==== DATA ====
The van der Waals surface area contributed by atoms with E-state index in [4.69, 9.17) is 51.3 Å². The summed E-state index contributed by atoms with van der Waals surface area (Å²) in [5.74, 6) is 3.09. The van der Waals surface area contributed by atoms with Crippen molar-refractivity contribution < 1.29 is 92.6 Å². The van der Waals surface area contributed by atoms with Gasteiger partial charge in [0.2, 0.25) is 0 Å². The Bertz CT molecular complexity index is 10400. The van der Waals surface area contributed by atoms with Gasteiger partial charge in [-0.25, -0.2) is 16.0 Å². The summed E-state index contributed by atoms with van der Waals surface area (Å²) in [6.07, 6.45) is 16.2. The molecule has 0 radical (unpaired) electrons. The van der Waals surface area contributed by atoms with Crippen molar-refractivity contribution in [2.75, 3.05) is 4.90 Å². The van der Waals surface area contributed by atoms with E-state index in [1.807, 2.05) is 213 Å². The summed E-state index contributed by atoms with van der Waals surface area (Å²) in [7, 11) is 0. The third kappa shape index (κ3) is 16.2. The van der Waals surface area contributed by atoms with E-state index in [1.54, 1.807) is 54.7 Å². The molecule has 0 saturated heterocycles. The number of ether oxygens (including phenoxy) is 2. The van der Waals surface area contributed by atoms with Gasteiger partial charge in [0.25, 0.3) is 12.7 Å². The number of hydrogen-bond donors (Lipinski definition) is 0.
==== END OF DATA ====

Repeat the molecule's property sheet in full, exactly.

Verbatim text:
The van der Waals surface area contributed by atoms with E-state index in [4.69, 9.17) is 51.3 Å². The summed E-state index contributed by atoms with van der Waals surface area (Å²) in [5.74, 6) is 3.09. The van der Waals surface area contributed by atoms with Crippen molar-refractivity contribution < 1.29 is 92.6 Å². The van der Waals surface area contributed by atoms with Gasteiger partial charge in [0.2, 0.25) is 0 Å². The Bertz CT molecular complexity index is 10400. The van der Waals surface area contributed by atoms with Gasteiger partial charge in [-0.25, -0.2) is 16.0 Å². The summed E-state index contributed by atoms with van der Waals surface area (Å²) in [6.07, 6.45) is 16.2. The molecule has 0 radical (unpaired) electrons. The van der Waals surface area contributed by atoms with Crippen molar-refractivity contribution in [2.75, 3.05) is 4.90 Å². The van der Waals surface area contributed by atoms with E-state index in [1.807, 2.05) is 213 Å². The summed E-state index contributed by atoms with van der Waals surface area (Å²) in [7, 11) is 0. The third kappa shape index (κ3) is 16.2. The van der Waals surface area contributed by atoms with E-state index in [1.54, 1.807) is 54.7 Å². The molecule has 0 saturated heterocycles. The number of ether oxygens (including phenoxy) is 2. The van der Waals surface area contributed by atoms with Gasteiger partial charge in [0.25, 0.3) is 12.7 Å². The number of hydrogen-bond donors (Lipinski definition) is 0.